LRC Consulting


Subscribe in a reader

Subscribe by email:


In February of 2007 I had the privilege of writing an article for the local newspaper highlighting the plight of the homeless and the struggle society has in responding and understanding. Fieldstone Alliance has put out some great articles together for nonprofits including Four Key Financial Reports that you can use. Samples of the reports are included in the article!

Everyone is a fundraiser

Wednesday, February 03, 2010 @ 8:28:00 AM - Written by Laura Cootsona - 0 comments
The bottom line is there is a place for everyone in fundraising. Your leaders are all around you. Your team is the volunteer who answers the phone (first impressions are critical), the board member who is a Rotarian, your office manager who inputs your data. I guess my perspective could be considered skewed. The way I see it: everyone is a fundraiser. Everyone can tell your story and invite people by their example and their hard work to be a part of the vitality of the service you provide. 
Now, having said that there potentially is a place for everyone, it is critical to recognize that most people will not agree with you nor will they feel qualified to help in the process of fundraising. So, the answer: proper selection, placement and training. Like any volunteer (or employed) labor, they don't come out of a box with the credentials they need. They may have a willing heart, but they need to have the right place in your system and the appropriate training to be effective. Part of the champion's job is to determine the variety of ways someone can be involved and the needed skills to be helpful.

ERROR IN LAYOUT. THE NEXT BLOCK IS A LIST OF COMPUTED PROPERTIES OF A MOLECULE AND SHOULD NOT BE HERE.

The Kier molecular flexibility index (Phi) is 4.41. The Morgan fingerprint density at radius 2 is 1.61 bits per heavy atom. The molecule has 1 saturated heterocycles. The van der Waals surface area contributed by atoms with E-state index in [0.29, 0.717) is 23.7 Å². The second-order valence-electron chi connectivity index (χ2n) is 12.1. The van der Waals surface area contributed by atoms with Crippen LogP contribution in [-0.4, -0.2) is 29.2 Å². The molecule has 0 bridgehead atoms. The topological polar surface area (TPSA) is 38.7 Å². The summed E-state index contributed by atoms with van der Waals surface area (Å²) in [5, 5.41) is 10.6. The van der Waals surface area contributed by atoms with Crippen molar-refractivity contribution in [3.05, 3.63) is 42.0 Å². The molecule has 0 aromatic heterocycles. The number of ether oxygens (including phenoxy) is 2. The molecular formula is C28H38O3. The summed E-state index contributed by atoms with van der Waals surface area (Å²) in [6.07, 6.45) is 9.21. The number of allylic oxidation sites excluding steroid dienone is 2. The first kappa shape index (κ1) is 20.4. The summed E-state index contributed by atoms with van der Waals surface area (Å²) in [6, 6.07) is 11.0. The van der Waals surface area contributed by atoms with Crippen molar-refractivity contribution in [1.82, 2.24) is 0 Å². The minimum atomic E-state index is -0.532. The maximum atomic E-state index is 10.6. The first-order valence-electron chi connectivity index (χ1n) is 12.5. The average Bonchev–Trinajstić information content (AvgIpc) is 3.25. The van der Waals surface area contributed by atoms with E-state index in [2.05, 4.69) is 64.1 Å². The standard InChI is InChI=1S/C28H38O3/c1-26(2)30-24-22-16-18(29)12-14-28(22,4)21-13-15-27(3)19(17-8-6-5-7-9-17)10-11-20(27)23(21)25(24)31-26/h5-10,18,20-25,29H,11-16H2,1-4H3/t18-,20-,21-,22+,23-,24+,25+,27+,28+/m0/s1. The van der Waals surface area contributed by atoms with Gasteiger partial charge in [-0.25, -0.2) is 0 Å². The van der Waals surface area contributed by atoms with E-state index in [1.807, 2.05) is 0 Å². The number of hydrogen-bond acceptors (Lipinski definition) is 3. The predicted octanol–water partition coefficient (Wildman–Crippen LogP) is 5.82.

Wednesday, January 21, 2009 @ 12:50:00 PM - Written by Laura Cootsona - 1 comments

Here is a common dilemma. The board meets for their monthly meeting and comes up with one more great idea. Or, the executive director and his trusted friend step into the conference room for a quick check-in. The result: another new idea. No problem. We'll just add it on to the list of other projects we have too little time, money, or staff to implement. What is a person to do?

Sound familiar. Oh ya.

We typically look around the room and try to rest our spinner on one of the staff or board already assigned to 16 other tasks. Instead, why don't we turn around 180 degrees and point outside? We might just locate the person to champion that new idea or test it or kill it. Even better, why don't we see if there is another organization, team, or committee that might use their expertise to combine with our enthusiasm?

Here's a tangible example. An organization wants to take their expertise and put it into the classroom. The organization with the expertise has no talent in writing curriculum. Now what? Let's find another group, maybe at our local university, to take on the transfer of knowledge to learning tool.

A collaboration is born.